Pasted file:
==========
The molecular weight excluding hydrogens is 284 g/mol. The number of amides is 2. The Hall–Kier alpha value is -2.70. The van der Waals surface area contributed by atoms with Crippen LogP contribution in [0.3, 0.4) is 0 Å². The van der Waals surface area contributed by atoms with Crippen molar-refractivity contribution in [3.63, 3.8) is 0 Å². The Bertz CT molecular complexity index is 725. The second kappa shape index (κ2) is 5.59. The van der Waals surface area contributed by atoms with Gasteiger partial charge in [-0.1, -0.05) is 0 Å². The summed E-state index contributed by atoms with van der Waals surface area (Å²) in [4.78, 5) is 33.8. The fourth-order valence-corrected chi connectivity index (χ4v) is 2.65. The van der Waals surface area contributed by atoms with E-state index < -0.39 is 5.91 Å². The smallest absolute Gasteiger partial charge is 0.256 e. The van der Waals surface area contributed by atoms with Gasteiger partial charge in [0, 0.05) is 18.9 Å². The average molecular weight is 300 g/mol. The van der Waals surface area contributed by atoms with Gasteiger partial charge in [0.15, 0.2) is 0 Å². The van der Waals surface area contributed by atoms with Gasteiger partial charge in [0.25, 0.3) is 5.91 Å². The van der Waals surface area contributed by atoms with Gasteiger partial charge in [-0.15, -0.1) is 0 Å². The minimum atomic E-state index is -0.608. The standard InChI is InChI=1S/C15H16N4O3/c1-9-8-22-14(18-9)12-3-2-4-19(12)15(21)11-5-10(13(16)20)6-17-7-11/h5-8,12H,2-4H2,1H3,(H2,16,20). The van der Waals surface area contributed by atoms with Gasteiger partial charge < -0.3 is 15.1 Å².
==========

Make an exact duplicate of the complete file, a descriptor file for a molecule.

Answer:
The molecular weight excluding hydrogens is 284 g/mol. The number of amides is 2. The Hall–Kier alpha value is -2.70. The van der Waals surface area contributed by atoms with Crippen LogP contribution in [0.3, 0.4) is 0 Å². The van der Waals surface area contributed by atoms with Crippen molar-refractivity contribution in [3.63, 3.8) is 0 Å². The Bertz CT molecular complexity index is 725. The second kappa shape index (κ2) is 5.59. The van der Waals surface area contributed by atoms with Gasteiger partial charge in [-0.1, -0.05) is 0 Å². The summed E-state index contributed by atoms with van der Waals surface area (Å²) in [4.78, 5) is 33.8. The fourth-order valence-corrected chi connectivity index (χ4v) is 2.65. The van der Waals surface area contributed by atoms with E-state index < -0.39 is 5.91 Å². The smallest absolute Gasteiger partial charge is 0.256 e. The van der Waals surface area contributed by atoms with Gasteiger partial charge in [0, 0.05) is 18.9 Å². The average molecular weight is 300 g/mol. The van der Waals surface area contributed by atoms with Gasteiger partial charge in [0.15, 0.2) is 0 Å². The van der Waals surface area contributed by atoms with Gasteiger partial charge in [0.25, 0.3) is 5.91 Å². The van der Waals surface area contributed by atoms with Gasteiger partial charge in [-0.15, -0.1) is 0 Å². The minimum atomic E-state index is -0.608. The standard InChI is InChI=1S/C15H16N4O3/c1-9-8-22-14(18-9)12-3-2-4-19(12)15(21)11-5-10(13(16)20)6-17-7-11/h5-8,12H,2-4H2,1H3,(H2,16,20). The van der Waals surface area contributed by atoms with Gasteiger partial charge < -0.3 is 15.1 Å².